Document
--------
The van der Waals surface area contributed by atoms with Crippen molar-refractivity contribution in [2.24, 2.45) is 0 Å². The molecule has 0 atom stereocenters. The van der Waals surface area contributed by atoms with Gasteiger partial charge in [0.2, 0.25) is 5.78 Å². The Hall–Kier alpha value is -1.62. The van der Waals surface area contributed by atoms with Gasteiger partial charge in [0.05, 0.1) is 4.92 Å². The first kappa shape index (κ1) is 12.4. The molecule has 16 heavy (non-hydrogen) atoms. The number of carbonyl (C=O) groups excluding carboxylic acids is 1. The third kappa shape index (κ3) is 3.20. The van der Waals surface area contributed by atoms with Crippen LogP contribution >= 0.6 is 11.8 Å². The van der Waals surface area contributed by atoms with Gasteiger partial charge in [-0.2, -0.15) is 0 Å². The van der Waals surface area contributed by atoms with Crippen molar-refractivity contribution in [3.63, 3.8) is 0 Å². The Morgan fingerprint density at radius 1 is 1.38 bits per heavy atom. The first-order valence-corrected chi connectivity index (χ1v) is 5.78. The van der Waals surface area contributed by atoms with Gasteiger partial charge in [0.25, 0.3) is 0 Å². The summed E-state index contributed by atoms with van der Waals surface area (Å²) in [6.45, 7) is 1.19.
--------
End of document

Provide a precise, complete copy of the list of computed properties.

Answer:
The van der Waals surface area contributed by atoms with Crippen molar-refractivity contribution in [2.24, 2.45) is 0 Å². The molecule has 0 atom stereocenters. The van der Waals surface area contributed by atoms with Gasteiger partial charge in [0.2, 0.25) is 5.78 Å². The Hall–Kier alpha value is -1.62. The van der Waals surface area contributed by atoms with Gasteiger partial charge in [0.05, 0.1) is 4.92 Å². The first kappa shape index (κ1) is 12.4. The molecule has 16 heavy (non-hydrogen) atoms. The number of carbonyl (C=O) groups excluding carboxylic acids is 1. The third kappa shape index (κ3) is 3.20. The van der Waals surface area contributed by atoms with Crippen LogP contribution >= 0.6 is 11.8 Å². The van der Waals surface area contributed by atoms with Gasteiger partial charge in [-0.2, -0.15) is 0 Å². The van der Waals surface area contributed by atoms with Crippen molar-refractivity contribution in [3.63, 3.8) is 0 Å². The Morgan fingerprint density at radius 1 is 1.38 bits per heavy atom. The first-order valence-corrected chi connectivity index (χ1v) is 5.78. The van der Waals surface area contributed by atoms with Gasteiger partial charge in [0.25, 0.3) is 0 Å². The summed E-state index contributed by atoms with van der Waals surface area (Å²) in [6.45, 7) is 1.19.